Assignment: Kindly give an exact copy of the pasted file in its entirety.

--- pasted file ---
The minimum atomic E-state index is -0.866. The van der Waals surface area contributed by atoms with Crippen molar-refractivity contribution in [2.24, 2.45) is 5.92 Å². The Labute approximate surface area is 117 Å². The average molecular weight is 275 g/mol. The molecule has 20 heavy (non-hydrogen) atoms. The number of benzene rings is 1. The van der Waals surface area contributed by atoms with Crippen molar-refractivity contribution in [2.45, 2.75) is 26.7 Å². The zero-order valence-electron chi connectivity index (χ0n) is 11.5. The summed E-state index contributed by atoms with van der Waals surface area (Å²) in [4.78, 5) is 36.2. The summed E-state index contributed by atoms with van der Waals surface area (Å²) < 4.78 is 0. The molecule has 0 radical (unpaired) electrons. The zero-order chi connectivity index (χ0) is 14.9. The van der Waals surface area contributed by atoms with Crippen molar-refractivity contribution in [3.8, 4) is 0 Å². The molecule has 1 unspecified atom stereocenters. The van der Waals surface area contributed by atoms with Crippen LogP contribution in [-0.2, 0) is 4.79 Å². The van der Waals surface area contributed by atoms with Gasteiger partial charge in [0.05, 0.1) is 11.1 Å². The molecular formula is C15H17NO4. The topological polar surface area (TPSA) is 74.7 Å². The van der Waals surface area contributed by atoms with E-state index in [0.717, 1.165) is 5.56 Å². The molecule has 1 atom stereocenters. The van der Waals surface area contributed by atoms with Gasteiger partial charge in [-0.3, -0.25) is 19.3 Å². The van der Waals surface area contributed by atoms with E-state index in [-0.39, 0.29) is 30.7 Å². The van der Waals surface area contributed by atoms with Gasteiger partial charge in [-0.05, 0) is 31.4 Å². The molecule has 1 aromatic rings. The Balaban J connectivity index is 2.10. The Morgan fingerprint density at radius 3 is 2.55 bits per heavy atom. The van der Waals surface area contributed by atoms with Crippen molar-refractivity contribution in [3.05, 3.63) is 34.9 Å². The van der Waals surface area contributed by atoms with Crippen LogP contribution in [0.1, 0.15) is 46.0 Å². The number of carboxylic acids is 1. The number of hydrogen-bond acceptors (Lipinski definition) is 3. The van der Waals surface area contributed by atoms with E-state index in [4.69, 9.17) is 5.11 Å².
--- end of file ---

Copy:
The minimum atomic E-state index is -0.866. The van der Waals surface area contributed by atoms with Crippen molar-refractivity contribution in [2.24, 2.45) is 5.92 Å². The Labute approximate surface area is 117 Å². The average molecular weight is 275 g/mol. The molecule has 20 heavy (non-hydrogen) atoms. The number of benzene rings is 1. The van der Waals surface area contributed by atoms with Crippen molar-refractivity contribution in [2.45, 2.75) is 26.7 Å². The zero-order valence-electron chi connectivity index (χ0n) is 11.5. The summed E-state index contributed by atoms with van der Waals surface area (Å²) in [4.78, 5) is 36.2. The summed E-state index contributed by atoms with van der Waals surface area (Å²) < 4.78 is 0. The molecule has 0 radical (unpaired) electrons. The zero-order chi connectivity index (χ0) is 14.9. The van der Waals surface area contributed by atoms with Crippen molar-refractivity contribution in [3.8, 4) is 0 Å². The molecule has 1 unspecified atom stereocenters. The van der Waals surface area contributed by atoms with Crippen LogP contribution in [-0.2, 0) is 4.79 Å². The van der Waals surface area contributed by atoms with Gasteiger partial charge in [0.05, 0.1) is 11.1 Å². The molecular formula is C15H17NO4. The topological polar surface area (TPSA) is 74.7 Å². The van der Waals surface area contributed by atoms with E-state index in [0.717, 1.165) is 5.56 Å². The molecule has 1 atom stereocenters. The van der Waals surface area contributed by atoms with Gasteiger partial charge in [-0.3, -0.25) is 19.3 Å². The van der Waals surface area contributed by atoms with E-state index in [-0.39, 0.29) is 30.7 Å². The van der Waals surface area contributed by atoms with Gasteiger partial charge in [-0.05, 0) is 31.4 Å². The molecule has 1 aromatic rings. The Balaban J connectivity index is 2.10. The Morgan fingerprint density at radius 3 is 2.55 bits per heavy atom. The van der Waals surface area contributed by atoms with Crippen molar-refractivity contribution in [3.05, 3.63) is 34.9 Å². The van der Waals surface area contributed by atoms with Crippen LogP contribution in [0.1, 0.15) is 46.0 Å². The number of carboxylic acids is 1. The number of hydrogen-bond acceptors (Lipinski definition) is 3. The van der Waals surface area contributed by atoms with E-state index in [4.69, 9.17) is 5.11 Å².